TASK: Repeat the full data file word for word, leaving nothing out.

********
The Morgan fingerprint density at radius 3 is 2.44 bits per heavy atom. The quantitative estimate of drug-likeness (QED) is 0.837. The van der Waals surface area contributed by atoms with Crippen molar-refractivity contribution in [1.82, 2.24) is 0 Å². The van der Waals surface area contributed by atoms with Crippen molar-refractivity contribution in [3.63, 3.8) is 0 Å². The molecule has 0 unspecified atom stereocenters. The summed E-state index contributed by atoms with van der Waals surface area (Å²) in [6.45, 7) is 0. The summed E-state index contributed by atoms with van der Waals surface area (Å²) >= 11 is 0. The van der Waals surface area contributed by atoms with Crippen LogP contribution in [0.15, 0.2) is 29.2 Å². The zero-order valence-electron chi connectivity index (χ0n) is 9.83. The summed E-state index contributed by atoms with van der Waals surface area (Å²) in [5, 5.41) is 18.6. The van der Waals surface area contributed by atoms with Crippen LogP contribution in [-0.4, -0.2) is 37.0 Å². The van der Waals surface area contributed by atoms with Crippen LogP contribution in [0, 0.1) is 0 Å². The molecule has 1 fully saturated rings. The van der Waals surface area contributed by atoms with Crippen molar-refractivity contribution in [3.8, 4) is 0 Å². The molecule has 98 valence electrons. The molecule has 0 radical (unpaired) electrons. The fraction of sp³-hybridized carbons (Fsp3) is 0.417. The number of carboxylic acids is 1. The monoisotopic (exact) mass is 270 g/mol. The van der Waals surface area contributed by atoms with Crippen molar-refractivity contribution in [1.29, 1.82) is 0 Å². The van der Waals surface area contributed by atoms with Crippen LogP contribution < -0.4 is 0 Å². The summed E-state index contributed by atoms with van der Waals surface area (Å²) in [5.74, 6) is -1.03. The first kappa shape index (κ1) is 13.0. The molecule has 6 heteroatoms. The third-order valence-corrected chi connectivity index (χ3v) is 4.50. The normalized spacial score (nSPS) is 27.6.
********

The Morgan fingerprint density at radius 3 is 2.44 bits per heavy atom. The quantitative estimate of drug-likeness (QED) is 0.837. The van der Waals surface area contributed by atoms with Crippen molar-refractivity contribution in [1.82, 2.24) is 0 Å². The van der Waals surface area contributed by atoms with Crippen molar-refractivity contribution in [3.63, 3.8) is 0 Å². The molecule has 0 unspecified atom stereocenters. The summed E-state index contributed by atoms with van der Waals surface area (Å²) in [6.45, 7) is 0. The summed E-state index contributed by atoms with van der Waals surface area (Å²) >= 11 is 0. The van der Waals surface area contributed by atoms with Crippen LogP contribution in [0.15, 0.2) is 29.2 Å². The zero-order valence-electron chi connectivity index (χ0n) is 9.83. The summed E-state index contributed by atoms with van der Waals surface area (Å²) in [5, 5.41) is 18.6. The van der Waals surface area contributed by atoms with Crippen LogP contribution in [-0.4, -0.2) is 37.0 Å². The van der Waals surface area contributed by atoms with Crippen LogP contribution in [0, 0.1) is 0 Å². The molecule has 1 fully saturated rings. The van der Waals surface area contributed by atoms with Crippen molar-refractivity contribution in [3.8, 4) is 0 Å². The molecule has 98 valence electrons. The molecule has 0 radical (unpaired) electrons. The fraction of sp³-hybridized carbons (Fsp3) is 0.417. The number of carboxylic acids is 1. The monoisotopic (exact) mass is 270 g/mol. The van der Waals surface area contributed by atoms with Crippen molar-refractivity contribution in [1.29, 1.82) is 0 Å². The van der Waals surface area contributed by atoms with Crippen LogP contribution < -0.4 is 0 Å². The summed E-state index contributed by atoms with van der Waals surface area (Å²) in [5.74, 6) is -1.03. The first kappa shape index (κ1) is 13.0. The molecule has 6 heteroatoms. The third-order valence-corrected chi connectivity index (χ3v) is 4.50. The normalized spacial score (nSPS) is 27.6.